Sergio Aragonés Domenech (born September 6, 1937) is a Spanish/Mexican cartoonist and writer best known for his contributions toMad Magazineand creator of the comic book Groo the Wanderer.

Among his peers and fans, Aragonés is widely regarded as ‘the world's fastest cartoonist’. The Comics Journal has described Aragonés as ‘one of the most prolific and brilliant cartoonists of his generation’. Mad editor Al Feldstein said: ‘He could have drawn the whole magazine if we'd let him’.

Born in San Mateu, Castellón, Spain, Aragonés emigrated with his family to France, due to the Spanish Civil War before settling in Mexico at age 6. Aragonés had a passion for art since early childhood. As one anecdote goes, Aragonés was once left alone in a room by his parents with a box of crayons. His parents returned sometime later to find that he had covered the wall in hundreds upon hundreds of drawings.

Aragonés recalled his early difficulties in Mexico, saying ‘I didn't have too many friends because I had just arrived. You're the new kid, and you have an accent. I've always had an accent... When the other kids make fun of you, you don't want to get out of the house, so you stay at home, and what do you do? You take pencils and start drawing’.

Aragonés used his drawing skill to assimilate. ‘The earliest money I ever made was with drawings’, he remembered. ‘The teacher would give us homework, which would consist of copying Chapter Eleven, including the illustrations... a beetle or a plant, the pistil of a flower, or soldiers – that type of thing. All the kids who couldn't draw would leave a square where the drawing was, and I would charge them to draw that. The equivalent of a few pennies... That's probably why I draw so fast, because I drew so many of them’.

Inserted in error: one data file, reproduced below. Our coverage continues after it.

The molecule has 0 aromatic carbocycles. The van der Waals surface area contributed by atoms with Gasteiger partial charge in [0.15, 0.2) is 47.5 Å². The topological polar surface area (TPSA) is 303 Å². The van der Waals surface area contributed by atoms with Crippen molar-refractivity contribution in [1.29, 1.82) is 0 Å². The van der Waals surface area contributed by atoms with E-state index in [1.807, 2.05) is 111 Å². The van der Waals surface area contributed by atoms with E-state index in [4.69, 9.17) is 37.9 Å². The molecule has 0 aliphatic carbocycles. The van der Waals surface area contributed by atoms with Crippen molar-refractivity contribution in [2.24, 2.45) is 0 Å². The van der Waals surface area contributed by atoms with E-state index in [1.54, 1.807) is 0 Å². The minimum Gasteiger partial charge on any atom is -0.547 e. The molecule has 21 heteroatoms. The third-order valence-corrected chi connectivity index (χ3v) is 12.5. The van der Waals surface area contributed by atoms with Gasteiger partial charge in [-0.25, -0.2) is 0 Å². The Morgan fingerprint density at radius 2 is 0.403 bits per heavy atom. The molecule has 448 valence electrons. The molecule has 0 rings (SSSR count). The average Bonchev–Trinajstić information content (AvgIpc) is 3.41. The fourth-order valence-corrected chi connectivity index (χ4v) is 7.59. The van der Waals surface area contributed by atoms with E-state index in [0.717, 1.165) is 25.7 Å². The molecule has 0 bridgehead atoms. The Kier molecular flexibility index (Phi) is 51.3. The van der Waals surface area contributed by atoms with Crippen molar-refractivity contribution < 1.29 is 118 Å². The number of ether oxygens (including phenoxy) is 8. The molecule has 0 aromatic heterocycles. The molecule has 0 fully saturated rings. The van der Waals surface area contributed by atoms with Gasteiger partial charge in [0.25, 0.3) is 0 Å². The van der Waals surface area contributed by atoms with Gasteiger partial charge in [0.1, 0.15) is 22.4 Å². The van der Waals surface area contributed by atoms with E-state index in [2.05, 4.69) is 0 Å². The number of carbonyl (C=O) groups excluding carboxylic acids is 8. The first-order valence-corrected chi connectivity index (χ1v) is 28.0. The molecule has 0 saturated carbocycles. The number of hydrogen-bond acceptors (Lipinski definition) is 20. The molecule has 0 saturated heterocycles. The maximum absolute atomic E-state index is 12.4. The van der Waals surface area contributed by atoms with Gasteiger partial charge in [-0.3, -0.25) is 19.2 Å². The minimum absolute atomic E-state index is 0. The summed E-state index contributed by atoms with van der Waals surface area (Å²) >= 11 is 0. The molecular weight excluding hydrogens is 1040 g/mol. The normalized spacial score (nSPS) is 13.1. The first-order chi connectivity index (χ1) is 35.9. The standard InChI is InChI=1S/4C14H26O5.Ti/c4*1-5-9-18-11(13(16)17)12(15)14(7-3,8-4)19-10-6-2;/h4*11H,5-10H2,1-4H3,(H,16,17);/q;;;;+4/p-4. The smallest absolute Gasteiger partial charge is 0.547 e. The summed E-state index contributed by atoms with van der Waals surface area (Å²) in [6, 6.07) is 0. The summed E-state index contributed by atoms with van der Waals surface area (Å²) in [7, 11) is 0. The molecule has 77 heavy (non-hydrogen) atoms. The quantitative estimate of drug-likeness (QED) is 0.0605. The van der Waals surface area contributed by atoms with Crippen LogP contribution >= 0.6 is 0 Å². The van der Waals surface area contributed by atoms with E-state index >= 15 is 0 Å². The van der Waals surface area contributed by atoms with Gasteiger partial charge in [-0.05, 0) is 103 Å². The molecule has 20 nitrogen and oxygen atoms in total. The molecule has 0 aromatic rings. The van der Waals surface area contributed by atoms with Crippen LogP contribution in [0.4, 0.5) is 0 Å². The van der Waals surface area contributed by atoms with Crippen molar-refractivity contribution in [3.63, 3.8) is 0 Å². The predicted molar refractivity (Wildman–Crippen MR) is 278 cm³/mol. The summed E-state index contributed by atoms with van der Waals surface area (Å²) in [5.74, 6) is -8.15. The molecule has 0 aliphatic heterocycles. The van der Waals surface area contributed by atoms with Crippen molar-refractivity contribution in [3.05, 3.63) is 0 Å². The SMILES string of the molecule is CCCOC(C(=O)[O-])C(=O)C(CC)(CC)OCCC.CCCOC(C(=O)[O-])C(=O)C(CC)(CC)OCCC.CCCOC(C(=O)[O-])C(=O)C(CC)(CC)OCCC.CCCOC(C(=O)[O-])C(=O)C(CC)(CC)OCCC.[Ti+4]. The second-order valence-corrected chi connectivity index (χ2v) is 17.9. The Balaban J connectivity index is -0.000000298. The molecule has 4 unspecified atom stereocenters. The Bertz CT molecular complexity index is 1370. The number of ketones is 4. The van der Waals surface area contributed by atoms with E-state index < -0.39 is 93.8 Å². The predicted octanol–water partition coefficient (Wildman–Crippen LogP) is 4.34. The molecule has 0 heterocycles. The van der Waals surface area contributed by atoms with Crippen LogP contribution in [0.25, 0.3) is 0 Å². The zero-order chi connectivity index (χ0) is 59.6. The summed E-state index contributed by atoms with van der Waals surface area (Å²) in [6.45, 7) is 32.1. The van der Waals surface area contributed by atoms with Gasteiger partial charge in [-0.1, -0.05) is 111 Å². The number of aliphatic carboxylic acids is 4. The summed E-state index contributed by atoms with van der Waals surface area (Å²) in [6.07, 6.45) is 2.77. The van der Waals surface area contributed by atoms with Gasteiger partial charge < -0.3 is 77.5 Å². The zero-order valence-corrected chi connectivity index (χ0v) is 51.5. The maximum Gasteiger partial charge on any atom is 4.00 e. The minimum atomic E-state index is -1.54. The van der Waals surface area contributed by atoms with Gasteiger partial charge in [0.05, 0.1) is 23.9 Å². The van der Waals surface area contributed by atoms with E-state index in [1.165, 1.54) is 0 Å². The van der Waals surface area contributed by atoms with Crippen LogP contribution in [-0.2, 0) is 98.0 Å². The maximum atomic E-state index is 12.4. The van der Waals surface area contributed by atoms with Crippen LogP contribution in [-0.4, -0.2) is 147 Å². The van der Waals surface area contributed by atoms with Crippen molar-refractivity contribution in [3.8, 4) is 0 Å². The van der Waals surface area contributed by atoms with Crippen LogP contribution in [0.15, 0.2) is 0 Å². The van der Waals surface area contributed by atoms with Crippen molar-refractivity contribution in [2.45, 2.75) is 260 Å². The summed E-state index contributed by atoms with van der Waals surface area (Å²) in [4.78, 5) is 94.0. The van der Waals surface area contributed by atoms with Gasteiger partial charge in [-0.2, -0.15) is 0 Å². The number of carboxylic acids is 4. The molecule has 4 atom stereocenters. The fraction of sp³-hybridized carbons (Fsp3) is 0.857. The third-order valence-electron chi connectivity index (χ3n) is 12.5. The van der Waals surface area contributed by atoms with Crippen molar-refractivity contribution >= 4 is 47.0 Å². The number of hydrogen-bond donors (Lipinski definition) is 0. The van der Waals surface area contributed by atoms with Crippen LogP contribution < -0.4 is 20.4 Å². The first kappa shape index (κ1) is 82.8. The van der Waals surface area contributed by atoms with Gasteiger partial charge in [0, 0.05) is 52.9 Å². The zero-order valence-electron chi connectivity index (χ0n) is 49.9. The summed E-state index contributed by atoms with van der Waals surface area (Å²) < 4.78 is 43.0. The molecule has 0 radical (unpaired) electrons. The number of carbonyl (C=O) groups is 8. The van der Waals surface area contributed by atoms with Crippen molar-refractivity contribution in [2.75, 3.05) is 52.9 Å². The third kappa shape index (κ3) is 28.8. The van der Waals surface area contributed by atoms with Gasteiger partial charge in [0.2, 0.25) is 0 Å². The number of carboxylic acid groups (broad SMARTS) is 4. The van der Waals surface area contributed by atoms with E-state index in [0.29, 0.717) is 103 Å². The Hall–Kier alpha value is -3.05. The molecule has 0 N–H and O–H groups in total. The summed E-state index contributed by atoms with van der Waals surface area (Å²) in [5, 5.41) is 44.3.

Aragonés made his first professional sale in 1954 when a high school classmate submitted his work to a magazine without telling Aragonés about it. He continued to sell gag cartoons to magazines while studying architecture at the University of Mexico, where he also learned pantomime under the direction of Alejandro Jodorowsky. ‘I joined the class, not to become a mime but to apply its physical aspects of movement to my comics’.

In 1962, Aragonés moved to the United States. According to the artist, he arrived in New York in 1962 with nothing but 20 dollars and his portfolio of drawings. After working odd jobs around the city, Aragonés went to Mad’s offices in Madison Avenue hoping to sell some of his cartoons. ‘I didn't think I had anything that belonged in Mad. I didn't have any satire. I didn't have any articles. But everybody was telling me 'Oh, you should go to Mad’.’

Since his knowledge of English wasn't very extensive, he asked for the only Mad artist he knew of that spoke Spanish, Cuban-born artist Antonio Prohías, creator of the comic ‘Spy vs. Spy’. Aragonés hoped Prohías could serve as an interpreter between him and the Mad editors. According to Aragonés, this proved to be a mistake, since Prohías knew even less English than he did. Prohías did receive Aragonés very enthusiastically and, with difficulty, introduced the young artist to the Mad editors as ‘Sergio, my brother from Mexico’, temporarily leading to even further confusion, as the Mad editors thought he was Sergio Prohías’.

Mad editor Al Feldstein and publisher Bill Gaines liked what they saw, and Aragonés became a contributor to the magazine in 1963. His first sale was an assortment of astronaut cartoons, which the editors arranged into a themed article. With the publication of the 500th issue in 2009, Aragonés' work had appeared in 424 issues of Mad, second only to Al Jaffee (451 issues).’They told me, 'Make Mad your home', said Aragonés, ‘and I took it literally’.